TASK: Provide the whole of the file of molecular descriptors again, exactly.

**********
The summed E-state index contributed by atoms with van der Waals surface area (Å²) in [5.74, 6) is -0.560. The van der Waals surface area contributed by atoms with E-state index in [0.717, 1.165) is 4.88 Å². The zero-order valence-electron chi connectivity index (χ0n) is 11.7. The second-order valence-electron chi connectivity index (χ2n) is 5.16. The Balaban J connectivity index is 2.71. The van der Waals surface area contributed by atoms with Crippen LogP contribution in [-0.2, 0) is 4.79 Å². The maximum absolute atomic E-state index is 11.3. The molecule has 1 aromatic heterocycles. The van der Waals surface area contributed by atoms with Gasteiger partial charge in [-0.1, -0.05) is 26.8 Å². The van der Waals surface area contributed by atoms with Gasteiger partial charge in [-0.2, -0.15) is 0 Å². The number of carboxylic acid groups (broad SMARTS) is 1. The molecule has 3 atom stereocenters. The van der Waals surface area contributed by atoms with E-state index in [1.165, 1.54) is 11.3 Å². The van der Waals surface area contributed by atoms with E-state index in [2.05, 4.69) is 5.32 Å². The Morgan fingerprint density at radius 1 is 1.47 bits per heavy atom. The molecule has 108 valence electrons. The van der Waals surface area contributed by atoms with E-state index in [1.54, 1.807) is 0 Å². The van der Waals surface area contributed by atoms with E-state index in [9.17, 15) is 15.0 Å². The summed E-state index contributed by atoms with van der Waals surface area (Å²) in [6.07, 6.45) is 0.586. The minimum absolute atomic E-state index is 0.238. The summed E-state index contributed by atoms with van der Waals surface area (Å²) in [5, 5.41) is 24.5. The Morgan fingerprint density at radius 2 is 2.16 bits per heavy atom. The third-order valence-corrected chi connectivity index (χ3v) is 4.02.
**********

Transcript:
The summed E-state index contributed by atoms with van der Waals surface area (Å²) in [5.74, 6) is -0.560. The van der Waals surface area contributed by atoms with E-state index in [0.717, 1.165) is 4.88 Å². The zero-order valence-electron chi connectivity index (χ0n) is 11.7. The second-order valence-electron chi connectivity index (χ2n) is 5.16. The Balaban J connectivity index is 2.71. The van der Waals surface area contributed by atoms with Crippen LogP contribution in [-0.2, 0) is 4.79 Å². The maximum absolute atomic E-state index is 11.3. The molecule has 1 aromatic heterocycles. The van der Waals surface area contributed by atoms with Gasteiger partial charge in [-0.1, -0.05) is 26.8 Å². The van der Waals surface area contributed by atoms with Gasteiger partial charge in [-0.2, -0.15) is 0 Å². The number of carboxylic acid groups (broad SMARTS) is 1. The molecule has 3 atom stereocenters. The van der Waals surface area contributed by atoms with E-state index in [1.165, 1.54) is 11.3 Å². The van der Waals surface area contributed by atoms with E-state index in [2.05, 4.69) is 5.32 Å². The Morgan fingerprint density at radius 1 is 1.47 bits per heavy atom. The molecule has 108 valence electrons. The van der Waals surface area contributed by atoms with E-state index in [1.54, 1.807) is 0 Å². The van der Waals surface area contributed by atoms with E-state index in [9.17, 15) is 15.0 Å². The summed E-state index contributed by atoms with van der Waals surface area (Å²) in [6.07, 6.45) is 0.586. The minimum absolute atomic E-state index is 0.238. The summed E-state index contributed by atoms with van der Waals surface area (Å²) in [5, 5.41) is 24.5. The Morgan fingerprint density at radius 2 is 2.16 bits per heavy atom. The third-order valence-corrected chi connectivity index (χ3v) is 4.02.